Understanding the changes in the ecological functioning of foraminifera during the Palaeocene-Eocene thermal maximum using biological trait analysis



Nwojiji, CN
(2018) Understanding the changes in the ecological functioning of foraminifera during the Palaeocene-Eocene thermal maximum using biological trait analysis. Doctor of Philosophy thesis, University of Liverpool.

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Abstract

Understanding the changes in the ecological functioning of foraminifera during the Palaeocene-Eocene Thermal Maximum using Biological Trait Analysis Biological Trait Analysis (BTA) has been used to examine the changes in foraminiferal taxa and traits composition during the Palaeocene -Eocene Thermal Maximum (PETM), 56 million years ago. BTA is a multivariate ordination method used in describing the biological characteristics/behaviour of species and how they are related to the functioning of their ecosystem. It uses a series of life history, morphological and behavioural characteristics of species present in assemblages to indicate their role in ecological functioning (defined as the maintenance and regulation of ecosystem processes). This study investigated benthic and planktonic foraminifera taxa and trait composition from the Pacific Ocean (ODP Sites 1209, 1212B, 1215A), Atlantic Ocean (ODP Site1265A) and Alamedilla section in Southern, Spain. Thirteen (13) foraminiferal traits and over 60 trait categories were perceived to be crucial for the foraminiferal ecological functioning in the marine environment. However, BTA recognised test composition, chamber arrangement/ shape, ornamentation, primary aperture position, perforations and living/feeding habit as the most important foraminiferal trait in the benthic ecosystem. Also, bi/tri-serial, planispiral and trochospiral test; spherical/oval and triangular/trapezoid chamber shapes; depressed/ raised sutures or taxa with no ornament were highlighted as the most resilient traits during the period of ecological disturbance. The results from this study demonstrated for the first time that BTA could detect changes/disturbance in microfossil (foraminifera) ecology. The technique produced a more integrated and quantitative picture of palaeoecological changes across a wide range of locations when compared to the conventional faunal assemblage approach. The mapping of foraminiferal traits to ecological functions indicated that test composition is related to carbon sequestration and ocean acidification. Test shape and chamber arrangement are linked to productivity, ecological disturbance and oxygen concentration. Ornamentation is also related to ecological disturbance and ocean acidification. Perforation, aperture position and accessories in foraminifera are associated with nutrient/food utilisation, productivity and oxygen concentration. In addition, the living habit can provide a clue to ocean acidification, productivity, oxygen concentration, competition, nutrient/food utilisation in the marine ecosystem. Our data showed that foraminiferal taxonomic composition experienced extreme biotic turnover that resulted in extensive mortalities and extinction of both planktonic and benthic fauna during the PETM. The faunal assemblage is predominantly made of cosmopolitan taxa indicating ecological disturbance during the PETM. The taxa composition and non-metric multi-dimensional scaling (nmMDS) suggested that the foraminiferal communities in the Atlantic Ocean experienced ecological perturbation before and during the CIE but stabilised during the recovery period. Evidence of disturbance in bottom waters before the CIE supports the theory that the source of the light carbon that caused the PETM may have originated in the Atlantic Ocean causing benthic ecological disturbance and progressively reaching the surface of the ocean. In the Pacific and Tethys Oceans, ecological disturbance was only recorded at the CIE interval. The scanning electron microscope (SEM) image of some recovered foraminifera revealed evidence of dissolution/etching, extreme recrystallization/neomorphism and secondary calcite cementation on the test. The amount of coccoliths incorporated in the test of some deep infauna species requires further investigation to understand if some foraminiferal taxa construct their test in the dual process of secreting hyaline calcite and incorporation of coccolith plates by agglutinated processes in the later stage of their life history.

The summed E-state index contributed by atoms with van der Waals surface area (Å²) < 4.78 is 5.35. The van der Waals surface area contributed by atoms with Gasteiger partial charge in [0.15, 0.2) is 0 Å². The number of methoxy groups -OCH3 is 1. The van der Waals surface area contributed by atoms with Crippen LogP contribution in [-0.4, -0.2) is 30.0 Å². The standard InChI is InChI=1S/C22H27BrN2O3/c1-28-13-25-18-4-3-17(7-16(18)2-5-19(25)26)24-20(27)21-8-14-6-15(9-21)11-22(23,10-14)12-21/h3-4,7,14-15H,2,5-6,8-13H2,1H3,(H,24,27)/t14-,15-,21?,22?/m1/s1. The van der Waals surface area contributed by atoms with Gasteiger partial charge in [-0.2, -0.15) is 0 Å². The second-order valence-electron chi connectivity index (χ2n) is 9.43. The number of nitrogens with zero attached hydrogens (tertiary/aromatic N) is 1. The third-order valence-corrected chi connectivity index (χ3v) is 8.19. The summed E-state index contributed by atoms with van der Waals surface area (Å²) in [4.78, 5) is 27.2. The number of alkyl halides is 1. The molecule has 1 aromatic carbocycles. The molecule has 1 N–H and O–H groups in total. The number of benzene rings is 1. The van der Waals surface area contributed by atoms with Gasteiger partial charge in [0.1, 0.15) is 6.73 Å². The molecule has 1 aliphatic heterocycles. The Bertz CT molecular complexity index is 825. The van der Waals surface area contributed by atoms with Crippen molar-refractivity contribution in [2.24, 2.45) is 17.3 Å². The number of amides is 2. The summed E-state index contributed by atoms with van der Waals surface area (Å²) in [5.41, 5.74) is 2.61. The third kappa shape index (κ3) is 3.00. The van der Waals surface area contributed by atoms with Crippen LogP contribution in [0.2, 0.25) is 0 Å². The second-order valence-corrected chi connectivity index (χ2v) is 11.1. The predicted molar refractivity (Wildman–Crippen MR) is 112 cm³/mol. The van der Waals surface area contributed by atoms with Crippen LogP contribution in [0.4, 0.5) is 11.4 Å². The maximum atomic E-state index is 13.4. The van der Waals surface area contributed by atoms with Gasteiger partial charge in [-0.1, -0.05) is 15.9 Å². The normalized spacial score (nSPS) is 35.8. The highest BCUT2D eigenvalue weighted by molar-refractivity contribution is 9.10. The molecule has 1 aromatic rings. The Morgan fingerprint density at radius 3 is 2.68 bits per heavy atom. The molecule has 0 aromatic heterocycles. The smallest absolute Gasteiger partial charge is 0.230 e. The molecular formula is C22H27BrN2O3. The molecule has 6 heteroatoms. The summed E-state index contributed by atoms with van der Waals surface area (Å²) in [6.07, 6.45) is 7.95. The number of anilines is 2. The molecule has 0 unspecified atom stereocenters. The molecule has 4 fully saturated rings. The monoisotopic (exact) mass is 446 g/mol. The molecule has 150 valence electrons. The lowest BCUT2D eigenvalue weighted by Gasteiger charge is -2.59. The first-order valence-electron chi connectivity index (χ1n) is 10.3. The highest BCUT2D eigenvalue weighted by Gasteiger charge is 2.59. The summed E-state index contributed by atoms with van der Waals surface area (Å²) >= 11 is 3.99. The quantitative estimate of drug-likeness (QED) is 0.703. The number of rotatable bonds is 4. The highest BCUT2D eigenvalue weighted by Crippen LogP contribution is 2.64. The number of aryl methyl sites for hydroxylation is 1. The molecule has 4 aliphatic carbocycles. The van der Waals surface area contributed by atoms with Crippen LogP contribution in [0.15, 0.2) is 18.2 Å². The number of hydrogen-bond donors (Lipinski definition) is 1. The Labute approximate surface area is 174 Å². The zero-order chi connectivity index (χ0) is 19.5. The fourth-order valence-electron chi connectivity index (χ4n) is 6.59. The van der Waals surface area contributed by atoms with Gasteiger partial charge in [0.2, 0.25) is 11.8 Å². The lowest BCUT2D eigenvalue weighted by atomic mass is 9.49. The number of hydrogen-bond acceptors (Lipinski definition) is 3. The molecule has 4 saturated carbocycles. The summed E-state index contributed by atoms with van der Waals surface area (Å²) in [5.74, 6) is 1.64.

Item Type: Thesis (Doctor of Philosophy)
Divisions: Faculty of Science and Engineering > School of Environmental Sciences
Depositing User: Symplectic Admin
Date Deposited: 21 Aug 2019 11:36
Last Modified: 03 Aug 2021 00:12
DOI: 10.17638/03033183
Supervisors:
URI: https://livrepository.liverpool.ac.uk/id/eprint/3033183